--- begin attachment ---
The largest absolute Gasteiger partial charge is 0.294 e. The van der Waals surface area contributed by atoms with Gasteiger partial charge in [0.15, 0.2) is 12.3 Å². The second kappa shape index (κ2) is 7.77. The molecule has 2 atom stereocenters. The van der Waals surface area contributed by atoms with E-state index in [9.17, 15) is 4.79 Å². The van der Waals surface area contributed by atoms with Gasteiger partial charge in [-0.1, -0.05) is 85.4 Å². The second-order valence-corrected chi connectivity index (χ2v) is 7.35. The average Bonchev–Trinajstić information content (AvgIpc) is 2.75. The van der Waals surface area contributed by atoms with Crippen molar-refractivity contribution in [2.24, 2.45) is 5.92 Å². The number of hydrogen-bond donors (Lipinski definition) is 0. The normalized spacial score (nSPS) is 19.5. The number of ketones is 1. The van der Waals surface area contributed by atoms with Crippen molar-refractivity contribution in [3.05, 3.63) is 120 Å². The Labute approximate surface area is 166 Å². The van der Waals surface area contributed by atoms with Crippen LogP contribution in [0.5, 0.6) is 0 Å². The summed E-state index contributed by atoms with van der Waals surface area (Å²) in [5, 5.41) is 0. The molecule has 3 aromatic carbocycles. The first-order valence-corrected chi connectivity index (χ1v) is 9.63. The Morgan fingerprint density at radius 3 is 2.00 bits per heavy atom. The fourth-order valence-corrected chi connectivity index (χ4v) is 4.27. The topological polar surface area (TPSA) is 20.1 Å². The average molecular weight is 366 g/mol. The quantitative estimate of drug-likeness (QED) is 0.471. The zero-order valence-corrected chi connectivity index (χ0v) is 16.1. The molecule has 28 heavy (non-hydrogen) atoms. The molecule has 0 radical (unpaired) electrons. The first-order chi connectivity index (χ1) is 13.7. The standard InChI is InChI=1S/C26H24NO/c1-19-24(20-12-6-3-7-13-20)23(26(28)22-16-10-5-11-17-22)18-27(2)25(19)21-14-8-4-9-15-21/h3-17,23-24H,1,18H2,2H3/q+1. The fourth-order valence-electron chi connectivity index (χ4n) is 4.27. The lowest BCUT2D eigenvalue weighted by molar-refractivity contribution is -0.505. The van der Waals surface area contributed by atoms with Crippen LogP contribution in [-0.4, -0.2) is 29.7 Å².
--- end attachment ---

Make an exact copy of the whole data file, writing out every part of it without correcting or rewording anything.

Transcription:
The largest absolute Gasteiger partial charge is 0.294 e. The van der Waals surface area contributed by atoms with Gasteiger partial charge in [0.15, 0.2) is 12.3 Å². The second kappa shape index (κ2) is 7.77. The molecule has 2 atom stereocenters. The van der Waals surface area contributed by atoms with E-state index in [9.17, 15) is 4.79 Å². The van der Waals surface area contributed by atoms with Gasteiger partial charge in [-0.1, -0.05) is 85.4 Å². The second-order valence-corrected chi connectivity index (χ2v) is 7.35. The average Bonchev–Trinajstić information content (AvgIpc) is 2.75. The van der Waals surface area contributed by atoms with Crippen molar-refractivity contribution in [2.24, 2.45) is 5.92 Å². The number of hydrogen-bond donors (Lipinski definition) is 0. The normalized spacial score (nSPS) is 19.5. The number of ketones is 1. The van der Waals surface area contributed by atoms with Crippen molar-refractivity contribution in [3.05, 3.63) is 120 Å². The Labute approximate surface area is 166 Å². The van der Waals surface area contributed by atoms with Crippen LogP contribution in [0.5, 0.6) is 0 Å². The summed E-state index contributed by atoms with van der Waals surface area (Å²) in [5, 5.41) is 0. The molecule has 3 aromatic carbocycles. The first-order valence-corrected chi connectivity index (χ1v) is 9.63. The Morgan fingerprint density at radius 3 is 2.00 bits per heavy atom. The fourth-order valence-corrected chi connectivity index (χ4v) is 4.27. The topological polar surface area (TPSA) is 20.1 Å². The average molecular weight is 366 g/mol. The quantitative estimate of drug-likeness (QED) is 0.471. The zero-order valence-corrected chi connectivity index (χ0v) is 16.1. The molecule has 28 heavy (non-hydrogen) atoms. The molecule has 0 radical (unpaired) electrons. The first-order chi connectivity index (χ1) is 13.7. The standard InChI is InChI=1S/C26H24NO/c1-19-24(20-12-6-3-7-13-20)23(26(28)22-16-10-5-11-17-22)18-27(2)25(19)21-14-8-4-9-15-21/h3-17,23-24H,1,18H2,2H3/q+1. The fourth-order valence-electron chi connectivity index (χ4n) is 4.27. The lowest BCUT2D eigenvalue weighted by molar-refractivity contribution is -0.505. The van der Waals surface area contributed by atoms with Crippen LogP contribution in [-0.4, -0.2) is 29.7 Å².